Ever play the lottery? If you have, did you spend a few seconds thinking about what it would be like to win when you scratched off that ticket or selected your magic numbers?
Don’t lie—no one is listening except yourself. Here’s my guess:
If you ever bought a lottery ticket, OF COURSE you thought about winning. You had a secret lottery fantasy like everyone else who has ever paid their $5 to join the pool of potential winners. However briefly, you thought about what life would be like with that oversized check and all those Powerball millions.
Well, I’ve thought about that before too, but no longer. See, I’ve decided to let go of that fantasy. I haven’t ever really been a big gambler, but I’m taking it a step further—I’m officially giving up the option to win the lottery for the rest of my life.
How It Started
When I was a kid, I moved around a lot, but most of the time I was living in states that did not allow the sale of lottery tickets.
(Note to international readers: in the U.S., there are fifty states and each one makes its own laws, so some states have a lottery and others do not. No, it does not make sense to us either.)
Because there wasn’t usually a lottery where I lived, whenever I went on vacation with a set of parental figures, we’d end up buying lotto tickets in Florida or New York or wherever. Also, every once in a while a visiting relative or family friend would bring them to me as a present.
Whenever this happened, we’d scratch off the tickets with reverence and a silent prayer. If given the option of choosing numbers, we’d carefully pick them out, usually composed of some combination of birthdays and other significant dates.
A couple of days later when the winning combination was announced, we’d all thumb through the newspaper or watch the nightly news to see what happened.
We didn’t kid ourselves—no one really thought we would win. But at least for me, and I suspect with everyone who’s ever had their own glossy cardboard chance at instant wealth, inside my head I was thinking, “I hope I win. I hope I win.”
See, I dreamed about how life would be different if I was a bazillionaire. I could buy whatever I wanted.
Wouldn’t have any problems.
Wouldn’t have any worries.
Could do whatever I wanted to do.
If you’ve ever picked up a $1 lottery ticket or done any kind of gambling, you probably know how the fantasy goes, because I bet you’ve had one too.
Giving It All Up
Fast forward about twenty years to the day before yesterday, when Jolie and I were walking around Portland, Oregon on a three-day trip down from Seattle. Life was good and we were talking about the future and all the things we wanted to do.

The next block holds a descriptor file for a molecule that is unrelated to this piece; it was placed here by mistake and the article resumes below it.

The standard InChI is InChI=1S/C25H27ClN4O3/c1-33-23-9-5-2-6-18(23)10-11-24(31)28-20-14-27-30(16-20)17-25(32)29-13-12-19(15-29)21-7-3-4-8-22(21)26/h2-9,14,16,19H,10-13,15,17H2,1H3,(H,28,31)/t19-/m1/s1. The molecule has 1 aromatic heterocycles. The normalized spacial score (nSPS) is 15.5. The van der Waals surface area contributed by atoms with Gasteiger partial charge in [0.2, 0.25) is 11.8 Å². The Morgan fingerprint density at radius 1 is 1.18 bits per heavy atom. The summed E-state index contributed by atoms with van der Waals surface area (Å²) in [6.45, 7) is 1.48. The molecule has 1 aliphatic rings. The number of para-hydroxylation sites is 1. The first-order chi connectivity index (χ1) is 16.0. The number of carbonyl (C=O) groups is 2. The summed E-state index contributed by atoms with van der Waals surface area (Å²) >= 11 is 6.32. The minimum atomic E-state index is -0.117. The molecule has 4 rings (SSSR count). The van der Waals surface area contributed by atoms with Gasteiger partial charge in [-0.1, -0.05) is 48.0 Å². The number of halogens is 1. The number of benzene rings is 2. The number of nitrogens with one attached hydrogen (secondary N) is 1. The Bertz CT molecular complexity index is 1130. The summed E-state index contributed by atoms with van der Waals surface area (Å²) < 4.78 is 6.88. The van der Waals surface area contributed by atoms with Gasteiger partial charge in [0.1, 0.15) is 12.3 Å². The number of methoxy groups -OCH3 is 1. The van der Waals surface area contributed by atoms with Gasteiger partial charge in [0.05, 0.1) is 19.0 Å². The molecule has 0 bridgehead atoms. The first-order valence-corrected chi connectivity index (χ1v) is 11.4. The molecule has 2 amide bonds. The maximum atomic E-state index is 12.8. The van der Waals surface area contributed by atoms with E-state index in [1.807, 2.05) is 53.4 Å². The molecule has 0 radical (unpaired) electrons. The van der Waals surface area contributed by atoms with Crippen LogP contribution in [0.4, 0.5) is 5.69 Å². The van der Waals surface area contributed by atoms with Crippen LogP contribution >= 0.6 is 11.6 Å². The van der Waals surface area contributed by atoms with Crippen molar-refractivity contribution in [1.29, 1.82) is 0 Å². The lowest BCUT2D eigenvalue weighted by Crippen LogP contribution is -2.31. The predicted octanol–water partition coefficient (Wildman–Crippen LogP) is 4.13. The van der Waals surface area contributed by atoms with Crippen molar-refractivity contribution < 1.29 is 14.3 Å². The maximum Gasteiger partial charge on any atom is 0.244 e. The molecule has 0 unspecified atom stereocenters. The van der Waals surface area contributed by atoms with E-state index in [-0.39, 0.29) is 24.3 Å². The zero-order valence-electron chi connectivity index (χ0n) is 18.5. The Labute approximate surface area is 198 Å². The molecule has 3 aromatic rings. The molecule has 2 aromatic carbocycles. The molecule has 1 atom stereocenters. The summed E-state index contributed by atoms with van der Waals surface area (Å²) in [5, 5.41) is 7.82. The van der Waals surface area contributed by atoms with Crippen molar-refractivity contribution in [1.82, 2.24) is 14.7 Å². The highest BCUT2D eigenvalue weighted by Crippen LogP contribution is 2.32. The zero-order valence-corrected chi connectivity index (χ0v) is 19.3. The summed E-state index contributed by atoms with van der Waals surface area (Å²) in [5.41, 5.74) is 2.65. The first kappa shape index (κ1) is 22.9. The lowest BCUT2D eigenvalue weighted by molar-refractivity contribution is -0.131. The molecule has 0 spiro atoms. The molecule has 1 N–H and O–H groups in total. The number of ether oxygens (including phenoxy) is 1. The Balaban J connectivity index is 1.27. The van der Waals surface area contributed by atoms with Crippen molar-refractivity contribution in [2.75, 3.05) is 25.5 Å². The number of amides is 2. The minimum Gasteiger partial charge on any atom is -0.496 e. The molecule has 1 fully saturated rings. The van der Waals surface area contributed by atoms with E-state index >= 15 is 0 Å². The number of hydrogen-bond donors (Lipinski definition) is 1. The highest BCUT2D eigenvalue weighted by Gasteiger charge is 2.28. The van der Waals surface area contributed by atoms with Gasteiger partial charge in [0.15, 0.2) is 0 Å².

While passing by a 7-11, one of us said something about buying an Oregon lottery ticket before going back to Washington. We kept walking without going inside, but a couple of blocks later I stopped with a sudden thought.
“I don’t think I want the lottery ticket,” I said. “In fact, I wouldn’t even want it if it was free.”
Here is the thing: I’ve decided I no longer need the Powerball fantasy. I am no longer interested in thinking “what if” I could win the huge payout.
I don’t have a problem with gambling per se. If you are going to throw your money away, you might as well buy lottery tickets, since at least the profits usually go toward state education budgets.
No, I am now anti-lottery for reasons that have nothing to do with moral qualms. My reasons are even more personal:
I am thrilled with the life I am building. I do not want the state of Washington, or any other government entity, to give me my ticket to happiness. I want to earn it.
Most of us know that money doesn’t create happiness by itself, but that is the whole premise of the lottery—you can be “nobody” and all of a sudden you will be happy for the rest of your life thanks to millions of dollars that dropped in your lap from one random spin of the Powerball wheel. And then you’ll have everything you ever wanted, right?
My decision is that I don’t want the money-for-nothing; I want to create my own happiness and my own amazing life. If no one can give it to me, then no one can take it away.
I don’t really remember when I bought my last lottery ticket, but whenever it was, that was the last one. Goodbye, gambling; hello, making my own life.
(By the way, I reserve the right to buy a ticket in a random country somewhere, just because it would be pretty funny to win the Vietnamese lottery or something. But otherwise, I’m out.)
What This Means
If you enjoy playing the lottery once in a while, my decision is good news. Your odds of winning have just gone up! I will no longer be competing against you, so go out and scratch off those numbers to your heart’s content.
For everyone else out there—I encourage you to work on creating your own amazing life too. I know that many of you are doing it and it is really encouraging to hear the stories.
So now, over to you. Do you need the lottery fantasy? Do you need the what-ifs?
How about this one instead: what if life was what you want it to be because you made it that way? What would you do then?
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Image by iirraa